Archive for the ‘3ds max’ Category

Hepatitis Ad

This semester I’m taking an independent study to learn about the programs Mudbox and Zbrush. There’s two projects total I have to work on, each in one program. Today I turned in my first assignment done in Mudbox. I decided to do cirrhosis to raise awareness on hepatitis b/c testing. I modeled the liver from a sphere in Mudbox as well as painted it and added the bumps (nodules) in Mudbox too. I then exported it to 3ds max and did a render composite in Photoshop.

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3ds max exercises

Between our three assignments in computer visualization we had five exercises that introduced us to modeling, texturing and lighting techniques. The first exercise is red blood cells within a blood vessel, the second is a syringe (I later added the needle), the third is a hemostat, the fourth is a molecule imported from the Protein Data Bank and the fifth is a retopology of my face. The molecule I chose is insulin and is my favorite of the exercises. The retopology is my least favorite, we had our picture taken with a special software that captures a 3D image and then imported it into 3ds max to reduce the mesh. To the left is the 3d image and to the right is the mesh I created. It was really creepy to work with a high-definition 3d image of yourself.

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3D knee

For our second assignment in computer visualization we used the CT scans from the Visible Human Project to build a model in the program Mimics. We then imported the model into 3ds max and created three different renders. The first is a realistic render, creating our own textures and using 3 point lighting. The second render  is with the ink n paint material applied creating a 2D effect and showing the branching of the popliteal artery. The third render has an x-ray material applied and was brought into Photoshop for touchups.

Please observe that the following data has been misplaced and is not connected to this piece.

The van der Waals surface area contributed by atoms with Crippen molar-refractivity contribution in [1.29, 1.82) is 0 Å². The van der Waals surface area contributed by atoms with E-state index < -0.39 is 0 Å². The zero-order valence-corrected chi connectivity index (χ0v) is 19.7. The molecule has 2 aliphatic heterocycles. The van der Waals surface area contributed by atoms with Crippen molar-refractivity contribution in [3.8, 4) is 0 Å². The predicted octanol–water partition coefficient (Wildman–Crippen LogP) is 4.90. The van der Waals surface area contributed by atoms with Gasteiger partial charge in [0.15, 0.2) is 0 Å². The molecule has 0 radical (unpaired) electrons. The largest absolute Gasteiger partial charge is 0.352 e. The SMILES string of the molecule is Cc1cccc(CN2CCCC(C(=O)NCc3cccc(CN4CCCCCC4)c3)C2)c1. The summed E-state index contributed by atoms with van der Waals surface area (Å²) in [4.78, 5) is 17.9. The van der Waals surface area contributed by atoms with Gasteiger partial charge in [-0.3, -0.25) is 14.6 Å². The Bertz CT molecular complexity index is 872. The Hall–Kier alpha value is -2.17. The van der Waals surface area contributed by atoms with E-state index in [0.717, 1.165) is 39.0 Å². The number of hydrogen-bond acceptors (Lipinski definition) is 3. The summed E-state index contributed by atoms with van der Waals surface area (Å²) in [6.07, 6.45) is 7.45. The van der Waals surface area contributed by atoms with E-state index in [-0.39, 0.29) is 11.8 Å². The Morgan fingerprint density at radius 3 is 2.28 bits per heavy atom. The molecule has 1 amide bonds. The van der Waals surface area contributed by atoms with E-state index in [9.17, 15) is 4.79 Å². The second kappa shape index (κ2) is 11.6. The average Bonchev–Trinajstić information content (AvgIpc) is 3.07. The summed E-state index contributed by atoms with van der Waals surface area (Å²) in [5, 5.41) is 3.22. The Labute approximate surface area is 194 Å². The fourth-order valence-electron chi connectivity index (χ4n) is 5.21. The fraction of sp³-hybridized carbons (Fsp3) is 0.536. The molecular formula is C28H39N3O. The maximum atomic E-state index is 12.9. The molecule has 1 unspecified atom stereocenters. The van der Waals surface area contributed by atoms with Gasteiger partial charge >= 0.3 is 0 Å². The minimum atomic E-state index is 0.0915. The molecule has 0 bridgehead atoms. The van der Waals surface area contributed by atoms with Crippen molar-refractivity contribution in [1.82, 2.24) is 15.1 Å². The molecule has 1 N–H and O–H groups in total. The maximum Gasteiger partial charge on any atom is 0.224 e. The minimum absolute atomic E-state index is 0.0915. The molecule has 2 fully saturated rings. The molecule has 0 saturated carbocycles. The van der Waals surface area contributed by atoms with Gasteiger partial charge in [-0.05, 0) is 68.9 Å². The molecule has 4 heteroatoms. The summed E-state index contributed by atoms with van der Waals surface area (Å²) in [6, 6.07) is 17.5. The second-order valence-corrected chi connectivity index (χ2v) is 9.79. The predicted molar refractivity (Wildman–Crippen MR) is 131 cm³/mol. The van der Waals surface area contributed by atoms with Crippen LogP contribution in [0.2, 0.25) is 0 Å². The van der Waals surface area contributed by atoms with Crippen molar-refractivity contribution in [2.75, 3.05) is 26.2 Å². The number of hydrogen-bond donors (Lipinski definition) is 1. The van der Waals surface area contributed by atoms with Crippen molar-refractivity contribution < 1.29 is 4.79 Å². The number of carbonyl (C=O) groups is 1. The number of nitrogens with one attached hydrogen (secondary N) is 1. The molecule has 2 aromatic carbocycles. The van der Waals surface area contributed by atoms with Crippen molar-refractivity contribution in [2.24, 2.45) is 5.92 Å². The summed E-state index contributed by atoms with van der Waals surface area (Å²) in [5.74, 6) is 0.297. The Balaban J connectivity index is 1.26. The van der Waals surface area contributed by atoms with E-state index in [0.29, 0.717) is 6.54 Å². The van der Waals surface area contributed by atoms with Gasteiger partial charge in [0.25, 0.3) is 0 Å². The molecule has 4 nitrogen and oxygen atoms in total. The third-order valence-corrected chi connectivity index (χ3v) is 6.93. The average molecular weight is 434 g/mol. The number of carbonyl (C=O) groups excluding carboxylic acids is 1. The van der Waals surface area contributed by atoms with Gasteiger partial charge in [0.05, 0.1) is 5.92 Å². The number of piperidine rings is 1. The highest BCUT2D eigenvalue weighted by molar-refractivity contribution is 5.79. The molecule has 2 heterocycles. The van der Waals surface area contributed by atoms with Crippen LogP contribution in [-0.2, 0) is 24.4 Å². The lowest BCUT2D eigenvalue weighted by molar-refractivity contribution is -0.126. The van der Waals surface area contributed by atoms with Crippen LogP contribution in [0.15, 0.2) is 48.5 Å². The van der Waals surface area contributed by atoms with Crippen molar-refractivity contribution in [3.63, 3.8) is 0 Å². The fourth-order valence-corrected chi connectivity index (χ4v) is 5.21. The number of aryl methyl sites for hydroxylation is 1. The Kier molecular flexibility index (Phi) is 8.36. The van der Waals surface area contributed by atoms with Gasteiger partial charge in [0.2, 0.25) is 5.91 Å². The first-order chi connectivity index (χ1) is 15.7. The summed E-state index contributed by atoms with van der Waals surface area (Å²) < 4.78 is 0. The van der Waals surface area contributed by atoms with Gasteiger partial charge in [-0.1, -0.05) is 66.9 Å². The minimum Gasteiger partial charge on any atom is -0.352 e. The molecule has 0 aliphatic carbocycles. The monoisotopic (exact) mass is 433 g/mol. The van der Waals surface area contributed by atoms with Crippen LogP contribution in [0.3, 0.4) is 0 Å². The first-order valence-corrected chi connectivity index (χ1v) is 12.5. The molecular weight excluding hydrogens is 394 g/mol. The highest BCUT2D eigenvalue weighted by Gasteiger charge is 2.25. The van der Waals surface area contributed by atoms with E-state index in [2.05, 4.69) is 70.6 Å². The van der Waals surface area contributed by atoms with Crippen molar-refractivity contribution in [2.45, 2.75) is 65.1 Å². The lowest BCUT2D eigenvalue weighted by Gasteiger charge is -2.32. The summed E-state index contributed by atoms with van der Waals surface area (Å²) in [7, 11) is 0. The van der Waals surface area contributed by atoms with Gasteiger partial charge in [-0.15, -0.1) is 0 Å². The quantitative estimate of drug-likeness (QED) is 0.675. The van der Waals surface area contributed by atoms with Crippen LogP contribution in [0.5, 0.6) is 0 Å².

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Medical Instrument

Our first major assignment for our 3d modeling class was to model a medical instrument. I chose the trocar which is:

A sharply pointed shaft, usually with a three-sided point. A trocar may be used within a cannula, a hollow tube, designed to be inserted into a vein, artery, bone marrow or body cavity. The word trocar is derived from the French “trois” (three) + “carre” (side).

The trocar I used is actually bladeless. This was done in 3ds max. Solving how to model the instrument was probably the hardest part. I restarted several times. One label had been tricky however. We were also graded on texture and lighting.

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